Pets, plants affected by the cold weather

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NEW YORK, NY – JUNE 08: Dogs at the Animal Haven: Shelter Opening Celebration on June 8, 2016 in New York City. (Photo by Jerritt Clark/FilmMagic)

As the temperature start to drop, the staff at Cara’s House is prepping for what’s to come.

“When it gets down to the 30’s or below then we have someone stay overnight and they run jet heaters to keep [the animals] warm,” Reagan Daniel, president of the animal shelter, said. 

Along with those heaters, Daniel says they’ve stocked up on blankets and extra food and their main priority is keeping the animals safe.

“We do the best that we can to keep them warm,” she said. The ones that are skinny or missing hair we’ll put an extra jacket on them.”

Small dogs and cats are kept inside while the bigger dogs are kept outside. Daniel says during the winter she constantly urges people to adopt or foster a pet.

The East Baton Rouge Parish Animal Control & Rescue Center has advised all pet and animal owners to take extra precautions with their animals during the current freeze advisory.

The city of Baton Rouge provided the following recommendations to protect the health and safety of your animals:

  • Don’t leave pets outdoors when the temperature drops. If this is not an option, make sure there is a dry shelter available and have warm blankets for your pet.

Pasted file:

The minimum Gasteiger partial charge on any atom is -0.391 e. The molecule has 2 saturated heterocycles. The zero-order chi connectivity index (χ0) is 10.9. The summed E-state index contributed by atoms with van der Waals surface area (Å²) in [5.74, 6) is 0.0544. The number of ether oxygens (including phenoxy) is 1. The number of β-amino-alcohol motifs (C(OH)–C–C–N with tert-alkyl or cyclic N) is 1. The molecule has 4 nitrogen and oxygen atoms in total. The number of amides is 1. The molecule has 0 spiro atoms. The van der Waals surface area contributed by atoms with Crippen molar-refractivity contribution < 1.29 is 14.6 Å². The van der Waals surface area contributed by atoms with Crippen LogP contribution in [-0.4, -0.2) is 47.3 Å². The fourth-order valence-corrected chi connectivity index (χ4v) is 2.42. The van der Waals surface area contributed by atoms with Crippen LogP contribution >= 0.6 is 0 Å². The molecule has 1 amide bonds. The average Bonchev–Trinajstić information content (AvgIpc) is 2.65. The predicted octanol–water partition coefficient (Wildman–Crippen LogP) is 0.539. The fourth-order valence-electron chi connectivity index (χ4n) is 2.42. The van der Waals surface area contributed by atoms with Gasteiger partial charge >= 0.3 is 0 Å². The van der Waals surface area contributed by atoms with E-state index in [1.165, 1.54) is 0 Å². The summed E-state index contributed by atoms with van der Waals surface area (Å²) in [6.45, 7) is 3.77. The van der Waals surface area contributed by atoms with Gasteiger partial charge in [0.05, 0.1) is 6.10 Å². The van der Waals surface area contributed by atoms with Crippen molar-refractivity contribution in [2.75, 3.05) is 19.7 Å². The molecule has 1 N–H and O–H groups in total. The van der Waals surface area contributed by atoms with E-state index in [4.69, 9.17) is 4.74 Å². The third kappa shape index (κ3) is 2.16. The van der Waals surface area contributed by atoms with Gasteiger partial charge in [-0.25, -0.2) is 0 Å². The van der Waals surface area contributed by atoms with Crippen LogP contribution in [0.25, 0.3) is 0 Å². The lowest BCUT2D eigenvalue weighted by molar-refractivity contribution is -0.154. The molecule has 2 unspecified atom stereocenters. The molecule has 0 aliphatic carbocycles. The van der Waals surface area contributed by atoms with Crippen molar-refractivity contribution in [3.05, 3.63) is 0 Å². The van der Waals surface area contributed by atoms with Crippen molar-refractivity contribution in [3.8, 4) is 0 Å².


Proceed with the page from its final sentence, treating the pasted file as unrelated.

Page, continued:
• Outdoor pets use more energy to keep warm so they will need more food when it’s cold.
  • Check your pet’s water dish to make certain the water is fresh and unfrozen.
  • Provide a shelter with a blanket and raised floor that is large enough to allow the dog to sit and lie down comfortably, but small enough to hold in body heat.
  • Consider a sweater for your short-haired dog.

“It’s just a way to cut our numbers down and try to be able to keep everyone as warm as possible,” Daniel said. 

Something else that needs protection are your plants. Most summer plants have started to die off, but some can be saved if they’re covered.

“You can use anything from an old bed sheet to something that we call frost cloth that’s specially made,” Liz Morgan, supervisor at Louisiana plant nursery, said. 

Morgan says plants like pansy’s, viola’s, petunia’s and snapdragons can handle freezing temperatures.

“Pansy’s and viola’s will keep their blooms through freezing weather, whereas snapdragons and petunia’s may lose their bloom, but the plant will stick around,” Morgan said. 

Though it’s getting colder outside Morgan says the best thing to do for the plants is to continue to keep them watered and to surround them in mulch. 

Cara’s house says they are accepting donates for blankets and animal beds. 

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